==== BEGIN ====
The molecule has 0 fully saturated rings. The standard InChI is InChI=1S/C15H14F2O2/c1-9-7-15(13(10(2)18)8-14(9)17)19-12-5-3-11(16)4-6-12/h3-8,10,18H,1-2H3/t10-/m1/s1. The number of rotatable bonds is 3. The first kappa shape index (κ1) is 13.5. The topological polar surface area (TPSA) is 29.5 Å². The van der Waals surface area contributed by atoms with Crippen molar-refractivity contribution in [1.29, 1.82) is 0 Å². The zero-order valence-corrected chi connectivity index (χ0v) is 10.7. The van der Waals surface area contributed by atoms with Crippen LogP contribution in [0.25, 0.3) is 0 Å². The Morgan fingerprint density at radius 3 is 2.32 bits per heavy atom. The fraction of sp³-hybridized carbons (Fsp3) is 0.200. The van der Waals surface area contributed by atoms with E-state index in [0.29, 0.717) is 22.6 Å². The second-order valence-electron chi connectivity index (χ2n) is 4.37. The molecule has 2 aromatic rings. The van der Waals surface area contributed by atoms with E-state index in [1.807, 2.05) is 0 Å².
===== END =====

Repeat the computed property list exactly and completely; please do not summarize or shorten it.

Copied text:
The molecule has 0 fully saturated rings. The standard InChI is InChI=1S/C15H14F2O2/c1-9-7-15(13(10(2)18)8-14(9)17)19-12-5-3-11(16)4-6-12/h3-8,10,18H,1-2H3/t10-/m1/s1. The number of rotatable bonds is 3. The first kappa shape index (κ1) is 13.5. The topological polar surface area (TPSA) is 29.5 Å². The van der Waals surface area contributed by atoms with Crippen molar-refractivity contribution in [1.29, 1.82) is 0 Å². The zero-order valence-corrected chi connectivity index (χ0v) is 10.7. The van der Waals surface area contributed by atoms with Crippen LogP contribution in [0.25, 0.3) is 0 Å². The Morgan fingerprint density at radius 3 is 2.32 bits per heavy atom. The fraction of sp³-hybridized carbons (Fsp3) is 0.200. The van der Waals surface area contributed by atoms with E-state index in [0.29, 0.717) is 22.6 Å². The second-order valence-electron chi connectivity index (χ2n) is 4.37. The molecule has 2 aromatic rings. The van der Waals surface area contributed by atoms with E-state index in [1.807, 2.05) is 0 Å².